Get rid of county control of help for disabled children

At the moment, County Councils are responsible for the education of disabled children.  This created tremendous distortion in the nature and availability of the care provided.   For example, there are no "PD" schools (i.e. schools specialising in the care and education of the physically disabled) in Surrey.  Surrey only provides education for the disabled in "SLD" schools (i.e. schools for those with special learning difficulties).  PD schools are far more able to help physically disabled pupils than SLD schools, as the latter are providing education to a far broader spectrum of special needs.  Typically, the overwhelming majority of pupils are able-bodied within the autistic spectrum, or with Downs Syndrome, rather than confined to wheelchairs.

This county border-defined demarcation means that children who live near PD schools cannot access them if they a separated by a county border.  This is riduculous and unnecessary, particularly if they live in a county which does not provide PD schools.  If the provision of specialist PD education was controlled centrally, so that county budgets were not the main drivers for the placement PD children (PD schools are much more expensive than SLD schools) the whole system would be much fairer.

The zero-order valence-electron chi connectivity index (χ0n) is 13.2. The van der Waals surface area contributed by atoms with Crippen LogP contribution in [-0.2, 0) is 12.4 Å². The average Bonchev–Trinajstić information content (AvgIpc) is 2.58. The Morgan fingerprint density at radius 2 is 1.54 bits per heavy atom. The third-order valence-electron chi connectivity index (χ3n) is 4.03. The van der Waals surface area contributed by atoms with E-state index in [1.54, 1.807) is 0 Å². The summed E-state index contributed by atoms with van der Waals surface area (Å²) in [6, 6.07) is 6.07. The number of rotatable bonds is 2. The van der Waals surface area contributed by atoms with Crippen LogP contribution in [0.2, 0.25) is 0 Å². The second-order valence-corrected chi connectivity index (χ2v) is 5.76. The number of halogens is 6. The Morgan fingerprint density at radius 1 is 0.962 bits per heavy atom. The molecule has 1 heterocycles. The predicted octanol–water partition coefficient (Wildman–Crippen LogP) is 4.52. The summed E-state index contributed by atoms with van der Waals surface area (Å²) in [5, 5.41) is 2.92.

Those professionals who insist that SLD schools can provide the same quality of care as PD schools are simply not telling the truth.  The main driver for them is cost and if they educate PD pupils at SLD schools they will do it.  After all, they only have to fund them until the pupils reach 18, after which they become someone else's problem.  The fact that the lack of specialist PD care may have caused more expensive health-related issues in the interim does not matter to them.  That is a cost the NHS will have to pick up.  Not only is this wholly unjustifiable on the grounds of what is best for the pupil, it is a grotesque waste of money as corrective NHS care is hugely more expensive than in situ preventative care.  A false economy if ever there was one.

Why does this idea matter?

Fairness to the physically disabled is important.  They are at risk of developing further physical problems if they do not receive the best help they can get.  Not only is this unfair on them, as it can hugely impinge on the quality of their lives, but it causes higher care care later in their lives.

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